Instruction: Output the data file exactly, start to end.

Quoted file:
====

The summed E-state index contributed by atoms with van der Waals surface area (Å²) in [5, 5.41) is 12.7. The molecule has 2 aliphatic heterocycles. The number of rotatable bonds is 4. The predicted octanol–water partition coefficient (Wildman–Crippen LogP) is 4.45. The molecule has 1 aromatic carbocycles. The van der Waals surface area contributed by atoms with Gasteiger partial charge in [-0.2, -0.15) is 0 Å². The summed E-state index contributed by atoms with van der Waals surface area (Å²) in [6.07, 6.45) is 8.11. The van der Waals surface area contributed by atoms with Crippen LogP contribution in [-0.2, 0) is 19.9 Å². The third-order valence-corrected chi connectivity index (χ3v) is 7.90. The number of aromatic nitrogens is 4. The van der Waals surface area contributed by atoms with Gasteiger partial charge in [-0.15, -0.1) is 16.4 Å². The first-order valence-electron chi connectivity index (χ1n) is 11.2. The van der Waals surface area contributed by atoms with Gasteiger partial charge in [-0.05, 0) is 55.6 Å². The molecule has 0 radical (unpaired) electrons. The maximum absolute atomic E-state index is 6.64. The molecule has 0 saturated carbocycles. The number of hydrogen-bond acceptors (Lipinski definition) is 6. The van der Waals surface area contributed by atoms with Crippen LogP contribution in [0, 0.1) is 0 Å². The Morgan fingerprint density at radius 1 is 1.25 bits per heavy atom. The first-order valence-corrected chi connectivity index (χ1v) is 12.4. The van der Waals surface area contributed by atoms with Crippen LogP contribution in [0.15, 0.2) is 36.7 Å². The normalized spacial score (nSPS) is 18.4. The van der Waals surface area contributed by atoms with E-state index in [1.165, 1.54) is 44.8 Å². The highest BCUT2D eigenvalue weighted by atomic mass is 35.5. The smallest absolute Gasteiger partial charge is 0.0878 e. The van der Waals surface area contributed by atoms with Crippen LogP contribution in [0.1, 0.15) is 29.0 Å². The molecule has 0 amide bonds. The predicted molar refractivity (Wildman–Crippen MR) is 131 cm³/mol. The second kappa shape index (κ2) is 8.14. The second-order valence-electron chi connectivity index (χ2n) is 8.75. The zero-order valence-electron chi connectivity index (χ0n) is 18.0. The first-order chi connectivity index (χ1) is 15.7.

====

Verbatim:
The summed E-state index contributed by atoms with van der Waals surface area (Å²) in [5, 5.41) is 12.7. The molecule has 2 aliphatic heterocycles. The number of rotatable bonds is 4. The predicted octanol–water partition coefficient (Wildman–Crippen LogP) is 4.45. The molecule has 1 aromatic carbocycles. The van der Waals surface area contributed by atoms with Gasteiger partial charge in [-0.2, -0.15) is 0 Å². The summed E-state index contributed by atoms with van der Waals surface area (Å²) in [6.07, 6.45) is 8.11. The van der Waals surface area contributed by atoms with Crippen LogP contribution in [-0.2, 0) is 19.9 Å². The third-order valence-corrected chi connectivity index (χ3v) is 7.90. The number of aromatic nitrogens is 4. The van der Waals surface area contributed by atoms with Gasteiger partial charge in [-0.15, -0.1) is 16.4 Å². The first-order valence-electron chi connectivity index (χ1n) is 11.2. The van der Waals surface area contributed by atoms with Gasteiger partial charge in [-0.05, 0) is 55.6 Å². The molecule has 0 radical (unpaired) electrons. The maximum absolute atomic E-state index is 6.64. The molecule has 0 saturated carbocycles. The number of hydrogen-bond acceptors (Lipinski definition) is 6. The van der Waals surface area contributed by atoms with Crippen LogP contribution in [0, 0.1) is 0 Å². The Morgan fingerprint density at radius 1 is 1.25 bits per heavy atom. The first-order valence-corrected chi connectivity index (χ1v) is 12.4. The van der Waals surface area contributed by atoms with Crippen LogP contribution in [0.15, 0.2) is 36.7 Å². The normalized spacial score (nSPS) is 18.4. The van der Waals surface area contributed by atoms with E-state index in [1.165, 1.54) is 44.8 Å². The highest BCUT2D eigenvalue weighted by atomic mass is 35.5. The smallest absolute Gasteiger partial charge is 0.0878 e. The van der Waals surface area contributed by atoms with Crippen LogP contribution in [0.1, 0.15) is 29.0 Å². The molecule has 0 amide bonds. The predicted molar refractivity (Wildman–Crippen MR) is 131 cm³/mol. The second kappa shape index (κ2) is 8.14. The second-order valence-electron chi connectivity index (χ2n) is 8.75. The zero-order valence-electron chi connectivity index (χ0n) is 18.0. The first-order chi connectivity index (χ1) is 15.7.